FRISCO, TX (WFAA) -- In the four years since 27 people, most of them young children, were shot and killed at Sandy Hook Elementary, guidelines and procedures have been created.
Some schools and districts have increased police security, while others have crafted lockdown drills and practices. Handgun licenses have been offered to teachers, and private companies have been born to help fill the need of training and preparation.
However, finding a uniform plan for everyone to follow in reaction to active shooter situations has remained elusive, lending more to the importance of noticing red flags and warning signs beforehand, rather than after a shooting, has been stressed.
These are just a few of the legacies from one of the country’s most horrific school shootings.
“Sandy Hook did not start on December 14, 2012,” said Heidi Wysocki, the owner of Frisco-based First Defense Solutions. “It started months, and possibly years before, and nobody connected the dots.”
First Defense Solutions is one of the private companies created in the wake of numerous school shooting incidents in recent years. It has the goal of providing the proper protection, planning, and training. Wysocki said the best way to keep students safe is to be proactive, echoing the sentiment of a recent Public Service Announcement.
“People [in Sandy Hook] did not have the information. We did not have a shared knowledge base across parents, teachers, and the community.”
Wysocki said a school shooting happens approximately once every three weeks in the United States. Yet, she said fire drills and tornado drills are practiced in schools much more often than lockdowns or other drills that would be used in the case of an active shooter.
And even still, they may differ greatly depending on where you go.
“Everyone has lockdown procedures. The problem is they vary from school to school,” said Wysocki. “You may have one county that does a drill twice a year and another may only require one a year.”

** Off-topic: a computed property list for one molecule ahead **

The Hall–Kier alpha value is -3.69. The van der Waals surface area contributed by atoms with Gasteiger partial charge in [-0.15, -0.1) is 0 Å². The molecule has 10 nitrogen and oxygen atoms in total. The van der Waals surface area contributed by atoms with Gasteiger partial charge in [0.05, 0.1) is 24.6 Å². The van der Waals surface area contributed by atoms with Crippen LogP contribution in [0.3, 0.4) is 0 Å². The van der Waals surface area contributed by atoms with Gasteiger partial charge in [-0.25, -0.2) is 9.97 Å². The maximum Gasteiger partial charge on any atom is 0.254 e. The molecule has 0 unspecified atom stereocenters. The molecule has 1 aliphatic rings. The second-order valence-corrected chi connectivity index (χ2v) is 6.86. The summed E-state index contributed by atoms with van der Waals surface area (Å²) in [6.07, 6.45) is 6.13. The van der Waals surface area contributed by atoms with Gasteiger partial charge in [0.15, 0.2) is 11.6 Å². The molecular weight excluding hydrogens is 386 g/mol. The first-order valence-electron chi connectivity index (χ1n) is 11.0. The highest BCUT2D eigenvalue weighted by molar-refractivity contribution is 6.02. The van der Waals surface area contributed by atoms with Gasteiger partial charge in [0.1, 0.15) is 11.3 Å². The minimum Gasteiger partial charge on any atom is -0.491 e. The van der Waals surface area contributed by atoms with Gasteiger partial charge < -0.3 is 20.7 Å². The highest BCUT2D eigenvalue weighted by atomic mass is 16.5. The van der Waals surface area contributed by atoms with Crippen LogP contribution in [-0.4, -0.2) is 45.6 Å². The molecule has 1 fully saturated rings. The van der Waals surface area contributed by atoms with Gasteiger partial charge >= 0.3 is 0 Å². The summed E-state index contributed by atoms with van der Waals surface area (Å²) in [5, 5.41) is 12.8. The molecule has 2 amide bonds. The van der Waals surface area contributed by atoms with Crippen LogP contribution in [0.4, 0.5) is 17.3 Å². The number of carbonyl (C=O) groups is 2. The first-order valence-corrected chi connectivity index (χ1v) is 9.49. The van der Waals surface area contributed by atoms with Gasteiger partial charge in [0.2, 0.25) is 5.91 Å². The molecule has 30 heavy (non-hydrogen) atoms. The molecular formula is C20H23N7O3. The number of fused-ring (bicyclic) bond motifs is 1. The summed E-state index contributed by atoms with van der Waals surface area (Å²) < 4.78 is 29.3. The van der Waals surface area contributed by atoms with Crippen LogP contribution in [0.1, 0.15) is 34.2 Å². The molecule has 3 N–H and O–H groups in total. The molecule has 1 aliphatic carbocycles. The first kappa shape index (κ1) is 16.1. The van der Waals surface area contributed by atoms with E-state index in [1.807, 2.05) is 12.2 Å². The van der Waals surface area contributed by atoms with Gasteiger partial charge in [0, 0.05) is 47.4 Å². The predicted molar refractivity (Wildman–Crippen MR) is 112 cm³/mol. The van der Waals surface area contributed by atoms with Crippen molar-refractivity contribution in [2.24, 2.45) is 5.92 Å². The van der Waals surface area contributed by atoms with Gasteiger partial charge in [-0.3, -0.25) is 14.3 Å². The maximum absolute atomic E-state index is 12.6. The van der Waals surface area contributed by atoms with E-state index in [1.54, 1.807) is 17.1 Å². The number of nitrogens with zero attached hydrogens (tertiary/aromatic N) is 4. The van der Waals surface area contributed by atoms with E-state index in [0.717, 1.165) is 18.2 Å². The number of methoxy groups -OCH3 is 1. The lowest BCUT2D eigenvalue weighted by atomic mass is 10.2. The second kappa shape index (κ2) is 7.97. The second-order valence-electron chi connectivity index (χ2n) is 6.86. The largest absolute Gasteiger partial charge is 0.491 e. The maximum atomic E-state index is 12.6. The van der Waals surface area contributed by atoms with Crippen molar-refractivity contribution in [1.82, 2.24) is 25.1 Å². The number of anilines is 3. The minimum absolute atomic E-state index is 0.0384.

RUN, HIDE, FIGHT
Guidelines like “Run, Hide, Fight” have been taught in training by some, and also scrutinized by critics, but such plans-of-action cannot necessarily be taught to all students.
Especially those as young as the ones in Sandy Hook.
But Wysocki believes there is still an opportunity for parents and teachers to have the conversation with children.
“Depending on the age of the child and the maturity of the child, people will approach that differently,” she said. “You want to be able to tell them that this is much like a fire drill, something we do for safety.”
TEACHERS AND GUNS
Two of the discussions to emerge from Sandy Hook were gun safety and arming teachers. There were several initiatives providing handgun training to teachers, but Wysocki is skeptical of it being a solution to school shootings.
“Teachers did not go into education to become security guards,” she said.
Putting a gun in a teacher’s hand comes with a huge burden according to Wysocki. Doing so requires them to assume the risk of not only taking on gunfire, but squeezing the trigger and possibly taking a life.
Instead, she feels the combination of proactive training along with professional law enforcement or security is the best way to prevent another Sandy Hook from happening.
“That is why privatizing this has come into play. You have a lot of people who have that skill set who are qualified, willing, and invested in doing this on a privatized side that actually saves money long-term.”